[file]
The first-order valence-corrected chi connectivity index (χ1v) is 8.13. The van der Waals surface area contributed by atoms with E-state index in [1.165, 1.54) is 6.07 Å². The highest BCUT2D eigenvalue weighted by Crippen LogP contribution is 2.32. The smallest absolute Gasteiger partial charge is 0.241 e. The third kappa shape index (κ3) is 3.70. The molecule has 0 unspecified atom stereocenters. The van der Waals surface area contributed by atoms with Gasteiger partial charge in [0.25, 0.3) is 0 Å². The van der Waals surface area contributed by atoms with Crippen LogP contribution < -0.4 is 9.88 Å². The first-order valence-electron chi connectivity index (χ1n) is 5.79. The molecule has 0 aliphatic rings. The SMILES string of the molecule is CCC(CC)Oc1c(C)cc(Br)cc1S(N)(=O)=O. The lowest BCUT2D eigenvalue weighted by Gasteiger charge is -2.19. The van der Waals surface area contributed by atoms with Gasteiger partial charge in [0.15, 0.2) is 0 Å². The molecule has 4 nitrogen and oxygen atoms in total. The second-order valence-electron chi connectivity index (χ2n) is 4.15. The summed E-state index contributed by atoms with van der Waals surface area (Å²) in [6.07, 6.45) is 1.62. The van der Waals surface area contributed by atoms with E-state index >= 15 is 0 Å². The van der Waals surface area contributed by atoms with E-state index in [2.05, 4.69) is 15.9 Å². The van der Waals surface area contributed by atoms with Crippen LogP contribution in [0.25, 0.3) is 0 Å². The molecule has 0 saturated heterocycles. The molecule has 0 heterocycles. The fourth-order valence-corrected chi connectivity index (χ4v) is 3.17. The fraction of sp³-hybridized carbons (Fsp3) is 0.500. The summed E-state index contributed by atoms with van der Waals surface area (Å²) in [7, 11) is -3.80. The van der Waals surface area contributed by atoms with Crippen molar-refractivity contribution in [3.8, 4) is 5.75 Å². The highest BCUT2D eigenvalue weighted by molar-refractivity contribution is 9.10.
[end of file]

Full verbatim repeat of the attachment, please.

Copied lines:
The first-order valence-corrected chi connectivity index (χ1v) is 8.13. The van der Waals surface area contributed by atoms with E-state index in [1.165, 1.54) is 6.07 Å². The highest BCUT2D eigenvalue weighted by Crippen LogP contribution is 2.32. The smallest absolute Gasteiger partial charge is 0.241 e. The third kappa shape index (κ3) is 3.70. The molecule has 0 unspecified atom stereocenters. The van der Waals surface area contributed by atoms with Gasteiger partial charge in [0.25, 0.3) is 0 Å². The van der Waals surface area contributed by atoms with Crippen LogP contribution < -0.4 is 9.88 Å². The first-order valence-electron chi connectivity index (χ1n) is 5.79. The molecule has 0 aliphatic rings. The SMILES string of the molecule is CCC(CC)Oc1c(C)cc(Br)cc1S(N)(=O)=O. The lowest BCUT2D eigenvalue weighted by Gasteiger charge is -2.19. The van der Waals surface area contributed by atoms with Gasteiger partial charge in [0.15, 0.2) is 0 Å². The molecule has 4 nitrogen and oxygen atoms in total. The second-order valence-electron chi connectivity index (χ2n) is 4.15. The summed E-state index contributed by atoms with van der Waals surface area (Å²) in [6.07, 6.45) is 1.62. The van der Waals surface area contributed by atoms with E-state index >= 15 is 0 Å². The van der Waals surface area contributed by atoms with E-state index in [2.05, 4.69) is 15.9 Å². The van der Waals surface area contributed by atoms with Crippen LogP contribution in [0.25, 0.3) is 0 Å². The molecule has 0 saturated heterocycles. The molecule has 0 heterocycles. The fourth-order valence-corrected chi connectivity index (χ4v) is 3.17. The fraction of sp³-hybridized carbons (Fsp3) is 0.500. The summed E-state index contributed by atoms with van der Waals surface area (Å²) in [7, 11) is -3.80. The van der Waals surface area contributed by atoms with Crippen molar-refractivity contribution in [3.8, 4) is 5.75 Å². The highest BCUT2D eigenvalue weighted by molar-refractivity contribution is 9.10.